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Malawi’s village volunteers go door-to-door with vaccine messages

May 4, 2022 by Henry Nyaka

When the new malaria vaccine arrived in Malawi, health volunteers worked with their communities to answer questions and spread awareness.

Women hold their babies in front of their homes in Lilongwe, Malawi. Editorial credit: Julian Lott / Shutterstock.com.

Women hold their babies in front of their homes in Lilongwe, Malawi. Editorial credit: Julian Lott / Shutterstock.com.

As a health volunteer in Majuni village, Mangochi District, in southern Malawi, Mathews Augustino provides communities with information on the lifesaving benefits of vaccines while addressing myths and misinformation.

This is one of several essential roles of these health volunteers, who support childhood immunization services, among other things, in villages across the country.

“I was elected secretary of the village health committee, which put me in constant touch with the health facility and health workers who provide vaccination. When I realized the challenges that health workers face in our community, I became a volunteer,” said Mathews, who has been an active volunteer since 2016.

In 2019, Malawi became one of three African countries that provide the new RTS,S malaria vaccine to children living in areas with moderate to high malaria transmission.

The pilot program, coordinated by the World Health Organization in collaboration with PATH, vaccine developer GlaxoSmithKline, and other partners, has reached more than 1 million children across Ghana, Kenya, and Malawi so far.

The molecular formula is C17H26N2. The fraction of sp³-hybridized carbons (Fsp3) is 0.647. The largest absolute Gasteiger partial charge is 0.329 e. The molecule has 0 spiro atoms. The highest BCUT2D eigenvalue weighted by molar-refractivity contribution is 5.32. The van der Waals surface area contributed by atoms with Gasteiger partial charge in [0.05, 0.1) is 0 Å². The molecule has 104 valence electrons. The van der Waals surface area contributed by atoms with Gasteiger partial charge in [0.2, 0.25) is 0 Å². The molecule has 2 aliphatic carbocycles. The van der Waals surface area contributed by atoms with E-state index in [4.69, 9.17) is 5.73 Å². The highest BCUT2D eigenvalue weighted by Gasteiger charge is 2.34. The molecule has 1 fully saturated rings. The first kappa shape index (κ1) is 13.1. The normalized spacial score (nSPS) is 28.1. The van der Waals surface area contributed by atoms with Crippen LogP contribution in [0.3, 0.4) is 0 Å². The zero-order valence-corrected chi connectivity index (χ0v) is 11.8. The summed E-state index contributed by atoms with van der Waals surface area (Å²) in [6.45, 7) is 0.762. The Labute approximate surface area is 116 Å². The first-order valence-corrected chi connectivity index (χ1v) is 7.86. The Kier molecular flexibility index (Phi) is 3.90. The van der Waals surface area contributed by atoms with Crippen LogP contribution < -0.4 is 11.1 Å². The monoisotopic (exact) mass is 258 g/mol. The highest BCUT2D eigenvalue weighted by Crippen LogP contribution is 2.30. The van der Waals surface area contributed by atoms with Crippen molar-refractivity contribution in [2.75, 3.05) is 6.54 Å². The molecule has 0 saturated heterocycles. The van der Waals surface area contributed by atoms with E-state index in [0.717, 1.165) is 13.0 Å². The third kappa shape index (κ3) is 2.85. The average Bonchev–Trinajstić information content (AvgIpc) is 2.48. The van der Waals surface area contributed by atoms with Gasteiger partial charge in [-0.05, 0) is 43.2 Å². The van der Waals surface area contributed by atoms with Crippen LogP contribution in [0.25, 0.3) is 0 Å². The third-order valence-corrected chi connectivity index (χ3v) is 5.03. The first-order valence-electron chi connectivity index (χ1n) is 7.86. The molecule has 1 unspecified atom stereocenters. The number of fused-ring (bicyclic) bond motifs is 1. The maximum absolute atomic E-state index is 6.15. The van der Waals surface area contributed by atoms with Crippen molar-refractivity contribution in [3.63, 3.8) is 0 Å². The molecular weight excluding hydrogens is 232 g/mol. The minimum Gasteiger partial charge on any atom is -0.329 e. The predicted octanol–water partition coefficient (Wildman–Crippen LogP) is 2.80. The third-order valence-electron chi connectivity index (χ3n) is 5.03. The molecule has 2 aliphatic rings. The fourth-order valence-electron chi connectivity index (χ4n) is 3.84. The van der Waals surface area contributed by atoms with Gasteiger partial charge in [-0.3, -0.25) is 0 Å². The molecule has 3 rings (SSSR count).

Village volunteers like Mathews play an essential role in ensuring this lifesaving vaccine reaches as many children as possible.

Health volunteers collaborate to reach every child

Although most parents in Mathews’ community welcomed RTS,S, he recalls addressing rumors following the 2019 subnational rollout.

“At the outset of malaria vaccination in our area, there were conflicting stories about the vaccine, so I was approached by a health worker to lead a community awareness campaign. We shared accurate information about the new prevention tool and what to expect,” Mathews said. “I had to work with caregivers, chiefs, and health workers to ensure uptake of the malaria vaccine increased.”

Recognizing the health volunteers’ importance as trusted, local sources of health information, PATH partnered with the World Health Organization and the Malawi Ministry of Health to give volunteers the tools they need to educate their communities about the malaria vaccine.

Together, PATH and partners hosted malaria vaccine orientations for peer educators and mothers groups.

In a recent two-day orientation, PATH and partners trained roughly 350 peer educators, each of whom serve five to seven villages. The attendees learned about the malaria vaccine’s four-dose schedule—children receive the vaccine from 5 months old, with the final dose given at around 22 months.